With Liz Shank­land

Liz Shank­land is feel­ing pleased with her­self af­ter mak­ing some sig­nif­i­cant changes at her lat­est small­hold­ing

Country Smallholding - - Inside This Month -

When I first moved to my new small­hold­ing, it seemed like my builders had taken up res­i­dence, too. They were barely away from the place, work­ing from 6am to late into the night, in an ef­fort to get the barns and pad­docks sorted, so that I could get the pigs and sheep back from their tem­po­rary homes.

There was hardly a day when they weren’t here, dig­ging, de­mol­ish­ing, build­ing, or fenc­ing, and it was fas­ci­nat­ing to watch what had been a rather ne­glected farm be­ing re­ju­ve­nated and turned into the kind of us­able ac­com­mo­da­tion of which I’d al­ways dreamed.

Then, sev­eral months down the line, the work slowed down; with the first phase of ma­jor projects com­plete, the builders moved on to other jobs. There were still plenty of things that needed fin­ish­ing off, but they had other, big­ger con­tracts to be get­ting on with, and per­suad­ing them to come back for more than the odd day be­came in­creas­ingly dif­fi­cult.

When you move to a com­pletely new area, it’s of­ten dif­fi­cult lo­cat­ing re­li­able trades­men, so when you find some, you stick with them. I’m not a par­tic­u­larly trust­ing soul, and I didn’t want to look else­where for new builders, so I de­cided to wait pa­tiently for Roger and his team to come back as and when they were able.

My pa­tience has been re­warded, and, bit by bit, they have al­most com­pleted my new live­stock han­dling area – a se­cure, con­creted pen with ac­cess to two big barns which will come in handy for a va­ri­ety of jobs. The im­por­tance of hav­ing a safe and es­cape-proof area for car­ry­ing out rou­tine hus­bandry tasks – or for sim­ply hold­ing an­i­mals in one place – can­not be un­der­es­ti­mated. On my last small­hold­ing, I had noth­ing of the sort, so tem­po­rary so­lu­tions al­ways had to be found when any­thing needed rou­tine treat­ment or vet­eri­nary at­ten­tion.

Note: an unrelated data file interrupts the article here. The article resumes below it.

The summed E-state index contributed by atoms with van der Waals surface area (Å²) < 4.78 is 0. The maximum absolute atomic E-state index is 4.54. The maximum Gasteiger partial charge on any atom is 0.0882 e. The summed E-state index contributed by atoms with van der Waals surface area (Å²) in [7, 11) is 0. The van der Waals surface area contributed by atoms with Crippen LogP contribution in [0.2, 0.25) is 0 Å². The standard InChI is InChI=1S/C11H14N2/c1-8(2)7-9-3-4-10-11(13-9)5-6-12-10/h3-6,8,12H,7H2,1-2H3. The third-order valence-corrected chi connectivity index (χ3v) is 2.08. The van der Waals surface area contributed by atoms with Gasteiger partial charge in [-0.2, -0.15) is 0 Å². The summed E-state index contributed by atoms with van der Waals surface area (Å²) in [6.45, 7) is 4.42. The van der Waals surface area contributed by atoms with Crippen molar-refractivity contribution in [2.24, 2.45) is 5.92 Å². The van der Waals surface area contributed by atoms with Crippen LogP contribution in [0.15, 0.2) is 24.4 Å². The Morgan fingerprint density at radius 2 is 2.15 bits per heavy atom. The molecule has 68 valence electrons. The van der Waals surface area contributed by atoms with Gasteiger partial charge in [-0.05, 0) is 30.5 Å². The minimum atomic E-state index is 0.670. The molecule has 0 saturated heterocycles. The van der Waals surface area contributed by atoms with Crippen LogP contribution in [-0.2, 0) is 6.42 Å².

Shear­ing time, for in­stance, al­ways meant run­ning around the hold­ing, round­ing up all the miss­ing sheep hur­dles - which were in­evitably dot­ted about the place af­ter be­ing pinched to block up gaps in hedges or un­der gate­ways and then

for­got­ten about.

Sheep – un­less they are com­pletely bonkers, like some of the wild, free-spir­ited Welsh Moun­tain ewes that I one had - are fairly easy to con­tain. Pigs, how­ever, are in a com­pletely dif­fer­ent league. If you think hur­dles are go­ing to bother them, think again. A pan­ick­ing pig with a strong snout can eas­ily toss such a bar­rier in the air, while smaller pigs sim­ply wrig­gle un­der­neath – or, an­noy­ingly, get their heads stuck be­tween the bars.

A crash pad